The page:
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After the Civil War, white Confederate and Union army veterans reentered--or struggled to reenter--the lives and communities they had left behind. In Sing Not War, James Marten explores how the nineteenth century's "Greatest Generation" attempted to blend back into society and how their experiences were treated by nonveterans. Many soldiers, Marten reveals, had a much harder time reintegrating into their communities and returning to their civilian lives than has been previously understood. Although Civil War veterans were generally well taken care of during the Gilded Age, Marten argues that veterans lost control of their legacies, becoming best remembered as others wanted to remember them--for their service in the war and their postwar political activities. Marten finds that while southern veterans were venerated for their service to the Confederacy, Union veterans often encountered resentment and even outright hostility as they aged and made greater demands on the public purse. Drawing on letters, diaries, journals, memoirs, newspapers, and other sources, Sing Not War illustrates that during the Gilded Age "veteran" conjured up several conflicting images and invoked contradicting reactions. Deeply researched and vividly narrated, Marten's book counters the romanticized vision of the lives of Civil War veterans, bringing forth new information about how white veterans were treated and how they lived out their lives.

The New Encyclopedia Of Southern Culture

Author: Nancy Bercaw
Publisher: UNC Press Books
ISBN: 1469616726
Size: 40.32 MB
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This volume of The New Encyclopedia of Southern Culture reflects the dramatic increase in research on the topic of gender over the past thirty years, revealing that even the most familiar subjects take on new significance when viewed through the lens of gender. The wide range of entries explores how people have experienced, understood, and used concepts of womanhood and manhood in all sorts of obvious and subtle ways. The volume features 113 articles, 65 of which are entirely new for this edition. Thematic articles address subjects such as sexuality, respectability, and paternalism and investigate the role of gender in broader subjects, including the civil rights movement, country music, and sports. Topical entries highlight individuals such as Oprah Winfrey, the Grimke sisters, and Dale Earnhardt, as well as historical events such as the capture of Jefferson Davis in a woman's dress, the Supreme Court's decision in Loving v. Virginia, and the Memphis sanitation workers' strike, with its slogan, "I AM A MAN." Bringing together scholarship on gender and the body, sexuality, labor, race, and politics, this volume offers new ways to view big questions in southern history and culture.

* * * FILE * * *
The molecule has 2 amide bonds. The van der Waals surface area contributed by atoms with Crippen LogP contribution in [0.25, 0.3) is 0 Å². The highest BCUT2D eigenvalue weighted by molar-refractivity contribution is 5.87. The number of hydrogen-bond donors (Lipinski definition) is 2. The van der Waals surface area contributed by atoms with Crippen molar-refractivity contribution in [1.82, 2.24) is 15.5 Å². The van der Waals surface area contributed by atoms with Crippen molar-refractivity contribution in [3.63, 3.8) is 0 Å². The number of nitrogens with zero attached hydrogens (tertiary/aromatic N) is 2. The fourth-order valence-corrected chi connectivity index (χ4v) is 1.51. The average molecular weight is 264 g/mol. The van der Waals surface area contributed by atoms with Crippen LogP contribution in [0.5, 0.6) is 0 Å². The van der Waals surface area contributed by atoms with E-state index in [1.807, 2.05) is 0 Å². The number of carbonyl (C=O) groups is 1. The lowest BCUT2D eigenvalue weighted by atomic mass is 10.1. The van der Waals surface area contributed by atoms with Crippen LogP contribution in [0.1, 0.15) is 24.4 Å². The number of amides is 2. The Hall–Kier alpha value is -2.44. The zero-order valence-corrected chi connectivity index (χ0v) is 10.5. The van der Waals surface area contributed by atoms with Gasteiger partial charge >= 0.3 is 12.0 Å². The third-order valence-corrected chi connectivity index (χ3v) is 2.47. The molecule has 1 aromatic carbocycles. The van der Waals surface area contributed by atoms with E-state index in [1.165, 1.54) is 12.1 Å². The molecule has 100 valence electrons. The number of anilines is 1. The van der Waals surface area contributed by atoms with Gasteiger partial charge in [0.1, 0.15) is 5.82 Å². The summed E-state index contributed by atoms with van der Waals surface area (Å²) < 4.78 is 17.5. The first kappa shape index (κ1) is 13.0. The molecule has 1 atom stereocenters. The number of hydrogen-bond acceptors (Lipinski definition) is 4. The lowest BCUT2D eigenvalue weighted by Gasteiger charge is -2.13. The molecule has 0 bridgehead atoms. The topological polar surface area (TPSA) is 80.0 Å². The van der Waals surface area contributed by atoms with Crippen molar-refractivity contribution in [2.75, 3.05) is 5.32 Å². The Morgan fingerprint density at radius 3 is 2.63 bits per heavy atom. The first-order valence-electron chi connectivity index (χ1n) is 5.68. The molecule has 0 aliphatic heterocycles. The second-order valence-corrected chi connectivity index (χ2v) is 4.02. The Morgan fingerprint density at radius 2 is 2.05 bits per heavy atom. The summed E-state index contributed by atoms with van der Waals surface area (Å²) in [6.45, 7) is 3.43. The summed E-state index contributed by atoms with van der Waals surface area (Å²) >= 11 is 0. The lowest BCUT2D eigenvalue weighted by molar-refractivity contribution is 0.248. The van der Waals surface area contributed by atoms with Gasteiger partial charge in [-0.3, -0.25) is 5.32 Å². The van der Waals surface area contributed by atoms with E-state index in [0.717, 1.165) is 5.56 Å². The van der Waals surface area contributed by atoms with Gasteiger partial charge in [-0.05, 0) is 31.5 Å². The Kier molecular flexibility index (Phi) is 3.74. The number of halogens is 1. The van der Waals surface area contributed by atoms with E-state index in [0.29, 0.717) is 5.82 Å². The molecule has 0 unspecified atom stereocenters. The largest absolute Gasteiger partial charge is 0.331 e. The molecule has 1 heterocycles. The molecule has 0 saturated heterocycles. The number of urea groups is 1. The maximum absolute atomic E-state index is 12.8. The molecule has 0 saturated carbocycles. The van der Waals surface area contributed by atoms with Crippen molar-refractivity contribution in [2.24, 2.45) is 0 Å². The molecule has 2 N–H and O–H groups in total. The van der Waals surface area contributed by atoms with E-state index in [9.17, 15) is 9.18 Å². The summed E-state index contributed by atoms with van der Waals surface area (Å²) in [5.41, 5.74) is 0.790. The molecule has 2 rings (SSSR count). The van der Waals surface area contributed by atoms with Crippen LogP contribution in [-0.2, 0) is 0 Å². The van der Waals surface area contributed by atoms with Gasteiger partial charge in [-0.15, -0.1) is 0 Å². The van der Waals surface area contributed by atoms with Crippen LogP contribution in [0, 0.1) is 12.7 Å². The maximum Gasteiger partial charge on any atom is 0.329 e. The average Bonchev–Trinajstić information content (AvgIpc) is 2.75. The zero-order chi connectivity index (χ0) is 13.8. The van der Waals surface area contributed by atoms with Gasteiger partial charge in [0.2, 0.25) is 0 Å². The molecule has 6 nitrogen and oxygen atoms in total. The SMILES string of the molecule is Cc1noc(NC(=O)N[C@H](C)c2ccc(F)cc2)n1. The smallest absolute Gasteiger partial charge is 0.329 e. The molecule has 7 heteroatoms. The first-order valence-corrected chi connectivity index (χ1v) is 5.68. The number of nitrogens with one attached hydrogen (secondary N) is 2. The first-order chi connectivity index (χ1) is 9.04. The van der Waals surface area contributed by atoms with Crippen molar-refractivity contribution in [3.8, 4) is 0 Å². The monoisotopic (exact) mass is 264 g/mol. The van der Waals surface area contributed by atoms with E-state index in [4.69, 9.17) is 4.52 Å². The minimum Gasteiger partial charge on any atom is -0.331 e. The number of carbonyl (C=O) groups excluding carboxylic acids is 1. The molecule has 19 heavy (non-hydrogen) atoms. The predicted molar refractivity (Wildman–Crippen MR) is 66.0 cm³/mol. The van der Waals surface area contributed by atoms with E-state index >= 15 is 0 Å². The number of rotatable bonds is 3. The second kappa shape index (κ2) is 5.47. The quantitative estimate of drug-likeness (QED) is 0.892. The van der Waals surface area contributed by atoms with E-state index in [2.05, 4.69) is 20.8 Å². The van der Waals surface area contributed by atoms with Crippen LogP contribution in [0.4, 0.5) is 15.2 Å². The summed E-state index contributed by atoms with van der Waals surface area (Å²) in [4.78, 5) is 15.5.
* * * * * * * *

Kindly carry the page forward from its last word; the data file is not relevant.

Spectacular Wickedness

Author: Emily Epstein Landau
Publisher: LSU Press
ISBN: 0807150169
Size: 63.77 MB
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From 1897 to 1917 the red-light district of Storyville commercialized and even thrived on New Orleans's longstanding reputation for sin and sexual excess. This notorious neighborhood, located just outside of the French Quarter, hosted a diverse cast of characters who reflected the cultural milieu and complex social structure of turn-of-the-century New Orleans, a city infamous for both prostitution and interracial intimacy. In particular, Lulu White -- a mixed-race prostitute and madam -- created an image of herself and marketed it profitably to sell sex with light-skinned women to white men of means. In Spectacular Wickedness, Emily Epstein Landau examines the social history of this famed district within the cultural context of developing racial, sexual, and gender ideologies and practices. Storyville's founding was envisioned as a reform measure, an effort by the city's business elite to curb and contain prostitution -- namely, to segregate it. In 1890, the Louisiana legislature passed the Separate Car Act, which, when challenged by New Orleans's Creoles of color, led to the landmark Plessy v. Ferguson decision in 1896, constitutionally sanctioning the enactment of "separate but equal" laws. The concurrent partitioning of both prostitutes and blacks worked only to reinforce Storyville's libidinous license and turned sex across the color line into a more lucrative commodity. By looking at prostitution through the lens of patriarchy and demonstrating how gendered racial ideologies proved crucial to the remaking of southern society in the aftermath of the Civil War, Landau reveals how Storyville's salacious and eccentric subculture played a significant role in the way New Orleans constructed itself during the New South era.

Divided Houses

Author: Catherine Clinton
Publisher: Oxford University Press on Demand
ISBN: 0195080343
Size: 35.38 MB